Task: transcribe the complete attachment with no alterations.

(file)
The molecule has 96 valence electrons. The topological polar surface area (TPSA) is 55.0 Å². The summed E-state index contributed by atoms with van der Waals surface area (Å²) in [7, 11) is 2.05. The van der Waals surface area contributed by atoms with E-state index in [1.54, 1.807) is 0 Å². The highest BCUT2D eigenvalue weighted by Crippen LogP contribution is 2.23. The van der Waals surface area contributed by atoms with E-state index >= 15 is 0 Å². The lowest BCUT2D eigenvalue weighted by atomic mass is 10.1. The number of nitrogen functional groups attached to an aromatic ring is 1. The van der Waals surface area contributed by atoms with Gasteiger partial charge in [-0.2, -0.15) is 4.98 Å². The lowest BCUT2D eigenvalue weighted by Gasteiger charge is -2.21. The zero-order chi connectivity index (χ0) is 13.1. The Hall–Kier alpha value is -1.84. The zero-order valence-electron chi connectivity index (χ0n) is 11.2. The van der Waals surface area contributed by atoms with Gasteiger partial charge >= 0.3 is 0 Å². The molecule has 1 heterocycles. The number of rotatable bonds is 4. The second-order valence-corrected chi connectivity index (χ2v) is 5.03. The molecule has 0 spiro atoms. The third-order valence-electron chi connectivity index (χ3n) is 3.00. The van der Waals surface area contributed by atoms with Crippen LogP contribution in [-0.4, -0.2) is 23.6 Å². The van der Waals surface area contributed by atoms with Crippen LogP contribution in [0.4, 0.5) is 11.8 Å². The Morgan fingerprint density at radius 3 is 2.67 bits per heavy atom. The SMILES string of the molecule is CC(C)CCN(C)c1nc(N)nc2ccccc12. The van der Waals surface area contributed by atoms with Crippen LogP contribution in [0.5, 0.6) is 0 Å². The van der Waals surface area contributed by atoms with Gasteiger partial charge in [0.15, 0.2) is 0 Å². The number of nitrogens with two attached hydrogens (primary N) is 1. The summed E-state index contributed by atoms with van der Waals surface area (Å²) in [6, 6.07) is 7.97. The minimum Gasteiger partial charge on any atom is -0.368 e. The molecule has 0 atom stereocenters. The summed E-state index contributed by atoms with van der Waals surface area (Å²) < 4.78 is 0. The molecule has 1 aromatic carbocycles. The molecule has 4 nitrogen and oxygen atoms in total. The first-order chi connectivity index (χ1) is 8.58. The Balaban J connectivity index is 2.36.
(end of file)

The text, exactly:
The molecule has 96 valence electrons. The topological polar surface area (TPSA) is 55.0 Å². The summed E-state index contributed by atoms with van der Waals surface area (Å²) in [7, 11) is 2.05. The van der Waals surface area contributed by atoms with E-state index in [1.54, 1.807) is 0 Å². The highest BCUT2D eigenvalue weighted by Crippen LogP contribution is 2.23. The van der Waals surface area contributed by atoms with E-state index >= 15 is 0 Å². The lowest BCUT2D eigenvalue weighted by atomic mass is 10.1. The number of nitrogen functional groups attached to an aromatic ring is 1. The van der Waals surface area contributed by atoms with Gasteiger partial charge in [-0.2, -0.15) is 4.98 Å². The lowest BCUT2D eigenvalue weighted by Gasteiger charge is -2.21. The zero-order chi connectivity index (χ0) is 13.1. The Hall–Kier alpha value is -1.84. The zero-order valence-electron chi connectivity index (χ0n) is 11.2. The van der Waals surface area contributed by atoms with Gasteiger partial charge >= 0.3 is 0 Å². The molecule has 1 heterocycles. The number of rotatable bonds is 4. The second-order valence-corrected chi connectivity index (χ2v) is 5.03. The molecule has 0 spiro atoms. The third-order valence-electron chi connectivity index (χ3n) is 3.00. The van der Waals surface area contributed by atoms with Crippen LogP contribution in [-0.4, -0.2) is 23.6 Å². The van der Waals surface area contributed by atoms with Crippen LogP contribution in [0.4, 0.5) is 11.8 Å². The Morgan fingerprint density at radius 3 is 2.67 bits per heavy atom. The SMILES string of the molecule is CC(C)CCN(C)c1nc(N)nc2ccccc12. The van der Waals surface area contributed by atoms with Crippen LogP contribution in [0.5, 0.6) is 0 Å². The van der Waals surface area contributed by atoms with Gasteiger partial charge in [0.15, 0.2) is 0 Å². The number of nitrogens with two attached hydrogens (primary N) is 1. The summed E-state index contributed by atoms with van der Waals surface area (Å²) in [6, 6.07) is 7.97. The minimum Gasteiger partial charge on any atom is -0.368 e. The molecule has 0 atom stereocenters. The summed E-state index contributed by atoms with van der Waals surface area (Å²) < 4.78 is 0. The molecule has 1 aromatic carbocycles. The molecule has 4 nitrogen and oxygen atoms in total. The first-order chi connectivity index (χ1) is 8.58. The Balaban J connectivity index is 2.36.